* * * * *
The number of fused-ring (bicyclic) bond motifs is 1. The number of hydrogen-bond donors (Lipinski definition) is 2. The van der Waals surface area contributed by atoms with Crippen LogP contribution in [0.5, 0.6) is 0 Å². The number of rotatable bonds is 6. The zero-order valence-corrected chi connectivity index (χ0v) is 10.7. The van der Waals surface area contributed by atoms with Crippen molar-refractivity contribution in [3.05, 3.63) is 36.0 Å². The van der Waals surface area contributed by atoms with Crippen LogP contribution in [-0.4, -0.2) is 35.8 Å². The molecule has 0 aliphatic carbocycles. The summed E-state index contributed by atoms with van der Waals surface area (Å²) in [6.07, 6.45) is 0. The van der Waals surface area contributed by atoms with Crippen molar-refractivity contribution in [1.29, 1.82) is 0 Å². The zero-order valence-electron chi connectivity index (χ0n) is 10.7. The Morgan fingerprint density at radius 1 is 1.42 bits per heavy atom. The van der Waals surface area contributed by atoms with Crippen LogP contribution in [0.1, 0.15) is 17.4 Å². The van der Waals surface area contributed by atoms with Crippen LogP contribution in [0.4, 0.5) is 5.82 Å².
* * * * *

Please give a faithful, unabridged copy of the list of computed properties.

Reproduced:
The number of fused-ring (bicyclic) bond motifs is 1. The number of hydrogen-bond donors (Lipinski definition) is 2. The van der Waals surface area contributed by atoms with Crippen LogP contribution in [0.5, 0.6) is 0 Å². The number of rotatable bonds is 6. The zero-order valence-corrected chi connectivity index (χ0v) is 10.7. The van der Waals surface area contributed by atoms with Crippen molar-refractivity contribution in [3.05, 3.63) is 36.0 Å². The van der Waals surface area contributed by atoms with Crippen LogP contribution in [-0.4, -0.2) is 35.8 Å². The molecule has 0 aliphatic carbocycles. The summed E-state index contributed by atoms with van der Waals surface area (Å²) in [6.07, 6.45) is 0. The van der Waals surface area contributed by atoms with Crippen molar-refractivity contribution in [1.29, 1.82) is 0 Å². The zero-order valence-electron chi connectivity index (χ0n) is 10.7. The Morgan fingerprint density at radius 1 is 1.42 bits per heavy atom. The van der Waals surface area contributed by atoms with Crippen LogP contribution in [0.1, 0.15) is 17.4 Å². The van der Waals surface area contributed by atoms with Crippen LogP contribution in [0.4, 0.5) is 5.82 Å².